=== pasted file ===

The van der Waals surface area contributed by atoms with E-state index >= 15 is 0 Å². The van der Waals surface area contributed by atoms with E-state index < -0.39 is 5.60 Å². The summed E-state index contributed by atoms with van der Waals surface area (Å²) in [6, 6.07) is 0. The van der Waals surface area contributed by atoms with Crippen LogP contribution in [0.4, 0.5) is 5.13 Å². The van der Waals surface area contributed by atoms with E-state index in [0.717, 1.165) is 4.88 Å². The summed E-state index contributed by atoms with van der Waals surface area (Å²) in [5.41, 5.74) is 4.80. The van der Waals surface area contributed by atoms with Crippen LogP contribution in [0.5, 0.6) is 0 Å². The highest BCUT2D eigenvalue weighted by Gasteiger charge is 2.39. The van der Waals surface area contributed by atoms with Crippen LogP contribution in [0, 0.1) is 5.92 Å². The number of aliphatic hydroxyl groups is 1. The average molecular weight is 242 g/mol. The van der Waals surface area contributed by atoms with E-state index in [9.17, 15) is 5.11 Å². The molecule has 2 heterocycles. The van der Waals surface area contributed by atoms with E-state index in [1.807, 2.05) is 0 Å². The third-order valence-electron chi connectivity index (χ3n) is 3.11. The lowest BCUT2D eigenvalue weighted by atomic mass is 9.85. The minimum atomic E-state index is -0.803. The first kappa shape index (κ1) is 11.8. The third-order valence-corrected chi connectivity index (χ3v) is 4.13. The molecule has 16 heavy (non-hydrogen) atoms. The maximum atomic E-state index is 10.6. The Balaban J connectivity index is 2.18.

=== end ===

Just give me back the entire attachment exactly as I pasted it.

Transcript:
The van der Waals surface area contributed by atoms with E-state index >= 15 is 0 Å². The van der Waals surface area contributed by atoms with E-state index < -0.39 is 5.60 Å². The summed E-state index contributed by atoms with van der Waals surface area (Å²) in [6, 6.07) is 0. The van der Waals surface area contributed by atoms with Crippen LogP contribution in [0.4, 0.5) is 5.13 Å². The van der Waals surface area contributed by atoms with E-state index in [0.717, 1.165) is 4.88 Å². The summed E-state index contributed by atoms with van der Waals surface area (Å²) in [5.41, 5.74) is 4.80. The van der Waals surface area contributed by atoms with Crippen LogP contribution in [0.5, 0.6) is 0 Å². The highest BCUT2D eigenvalue weighted by Gasteiger charge is 2.39. The van der Waals surface area contributed by atoms with Crippen LogP contribution in [0, 0.1) is 5.92 Å². The number of aliphatic hydroxyl groups is 1. The average molecular weight is 242 g/mol. The van der Waals surface area contributed by atoms with E-state index in [9.17, 15) is 5.11 Å². The molecule has 2 heterocycles. The van der Waals surface area contributed by atoms with E-state index in [1.807, 2.05) is 0 Å². The third-order valence-electron chi connectivity index (χ3n) is 3.11. The lowest BCUT2D eigenvalue weighted by atomic mass is 9.85. The minimum atomic E-state index is -0.803. The first kappa shape index (κ1) is 11.8. The third-order valence-corrected chi connectivity index (χ3v) is 4.13. The molecule has 16 heavy (non-hydrogen) atoms. The maximum atomic E-state index is 10.6. The Balaban J connectivity index is 2.18.